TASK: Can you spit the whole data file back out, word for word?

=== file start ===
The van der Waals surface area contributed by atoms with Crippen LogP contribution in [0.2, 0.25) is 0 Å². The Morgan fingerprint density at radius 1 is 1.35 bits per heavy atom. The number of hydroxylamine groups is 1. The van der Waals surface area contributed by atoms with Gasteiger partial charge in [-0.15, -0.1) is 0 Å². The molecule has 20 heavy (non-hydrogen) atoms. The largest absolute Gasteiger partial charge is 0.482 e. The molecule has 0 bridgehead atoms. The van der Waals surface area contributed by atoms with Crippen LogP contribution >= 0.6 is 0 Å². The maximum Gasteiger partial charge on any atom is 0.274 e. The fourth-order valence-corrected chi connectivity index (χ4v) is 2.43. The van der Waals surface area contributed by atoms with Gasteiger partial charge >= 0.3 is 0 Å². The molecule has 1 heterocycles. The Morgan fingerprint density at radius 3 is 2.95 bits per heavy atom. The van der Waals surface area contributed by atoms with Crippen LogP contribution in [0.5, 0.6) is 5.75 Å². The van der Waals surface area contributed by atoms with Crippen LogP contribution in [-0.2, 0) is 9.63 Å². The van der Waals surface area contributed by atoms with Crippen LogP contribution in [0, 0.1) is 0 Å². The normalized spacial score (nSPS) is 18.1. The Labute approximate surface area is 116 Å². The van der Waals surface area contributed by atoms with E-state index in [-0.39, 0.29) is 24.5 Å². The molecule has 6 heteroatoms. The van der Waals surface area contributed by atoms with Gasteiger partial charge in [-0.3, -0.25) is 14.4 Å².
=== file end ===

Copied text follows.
The van der Waals surface area contributed by atoms with Crippen LogP contribution in [0.2, 0.25) is 0 Å². The Morgan fingerprint density at radius 1 is 1.35 bits per heavy atom. The number of hydroxylamine groups is 1. The van der Waals surface area contributed by atoms with Gasteiger partial charge in [-0.15, -0.1) is 0 Å². The molecule has 20 heavy (non-hydrogen) atoms. The largest absolute Gasteiger partial charge is 0.482 e. The molecule has 0 bridgehead atoms. The van der Waals surface area contributed by atoms with Crippen LogP contribution >= 0.6 is 0 Å². The maximum Gasteiger partial charge on any atom is 0.274 e. The fourth-order valence-corrected chi connectivity index (χ4v) is 2.43. The van der Waals surface area contributed by atoms with Gasteiger partial charge >= 0.3 is 0 Å². The molecule has 1 heterocycles. The Morgan fingerprint density at radius 3 is 2.95 bits per heavy atom. The van der Waals surface area contributed by atoms with Crippen LogP contribution in [0.5, 0.6) is 5.75 Å². The van der Waals surface area contributed by atoms with Crippen LogP contribution in [-0.2, 0) is 9.63 Å². The van der Waals surface area contributed by atoms with Crippen LogP contribution in [0, 0.1) is 0 Å². The normalized spacial score (nSPS) is 18.1. The Labute approximate surface area is 116 Å². The van der Waals surface area contributed by atoms with E-state index in [-0.39, 0.29) is 24.5 Å². The molecule has 6 heteroatoms. The van der Waals surface area contributed by atoms with Gasteiger partial charge in [-0.3, -0.25) is 14.4 Å².